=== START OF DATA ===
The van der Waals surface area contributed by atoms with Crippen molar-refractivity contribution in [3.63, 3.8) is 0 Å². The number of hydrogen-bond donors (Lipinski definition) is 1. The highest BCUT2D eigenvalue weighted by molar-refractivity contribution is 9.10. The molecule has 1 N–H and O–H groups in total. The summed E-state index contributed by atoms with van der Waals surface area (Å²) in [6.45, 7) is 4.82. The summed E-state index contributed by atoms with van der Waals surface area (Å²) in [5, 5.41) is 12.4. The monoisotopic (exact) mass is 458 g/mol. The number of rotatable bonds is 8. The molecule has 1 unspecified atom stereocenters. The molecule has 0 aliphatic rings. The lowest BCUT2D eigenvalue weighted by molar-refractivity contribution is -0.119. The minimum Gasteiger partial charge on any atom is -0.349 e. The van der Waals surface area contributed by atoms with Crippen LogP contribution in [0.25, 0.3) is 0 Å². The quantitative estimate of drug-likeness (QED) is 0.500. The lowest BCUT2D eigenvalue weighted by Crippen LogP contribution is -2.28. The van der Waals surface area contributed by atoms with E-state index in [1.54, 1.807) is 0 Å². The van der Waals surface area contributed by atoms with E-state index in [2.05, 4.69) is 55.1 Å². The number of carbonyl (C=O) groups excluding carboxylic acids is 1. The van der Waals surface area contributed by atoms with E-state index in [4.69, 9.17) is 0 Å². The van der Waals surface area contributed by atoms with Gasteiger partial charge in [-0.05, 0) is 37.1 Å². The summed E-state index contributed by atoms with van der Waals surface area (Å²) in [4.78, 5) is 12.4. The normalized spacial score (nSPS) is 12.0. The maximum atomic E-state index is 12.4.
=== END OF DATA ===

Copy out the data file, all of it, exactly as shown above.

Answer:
The van der Waals surface area contributed by atoms with Crippen molar-refractivity contribution in [3.63, 3.8) is 0 Å². The number of hydrogen-bond donors (Lipinski definition) is 1. The highest BCUT2D eigenvalue weighted by molar-refractivity contribution is 9.10. The molecule has 1 N–H and O–H groups in total. The summed E-state index contributed by atoms with van der Waals surface area (Å²) in [6.45, 7) is 4.82. The summed E-state index contributed by atoms with van der Waals surface area (Å²) in [5, 5.41) is 12.4. The monoisotopic (exact) mass is 458 g/mol. The number of rotatable bonds is 8. The molecule has 1 unspecified atom stereocenters. The molecule has 0 aliphatic rings. The lowest BCUT2D eigenvalue weighted by molar-refractivity contribution is -0.119. The minimum Gasteiger partial charge on any atom is -0.349 e. The van der Waals surface area contributed by atoms with Crippen LogP contribution in [0.25, 0.3) is 0 Å². The quantitative estimate of drug-likeness (QED) is 0.500. The lowest BCUT2D eigenvalue weighted by Crippen LogP contribution is -2.28. The van der Waals surface area contributed by atoms with E-state index in [1.54, 1.807) is 0 Å². The van der Waals surface area contributed by atoms with E-state index in [2.05, 4.69) is 55.1 Å². The number of carbonyl (C=O) groups excluding carboxylic acids is 1. The van der Waals surface area contributed by atoms with E-state index in [4.69, 9.17) is 0 Å². The van der Waals surface area contributed by atoms with Gasteiger partial charge in [-0.05, 0) is 37.1 Å². The summed E-state index contributed by atoms with van der Waals surface area (Å²) in [4.78, 5) is 12.4. The normalized spacial score (nSPS) is 12.0. The maximum atomic E-state index is 12.4.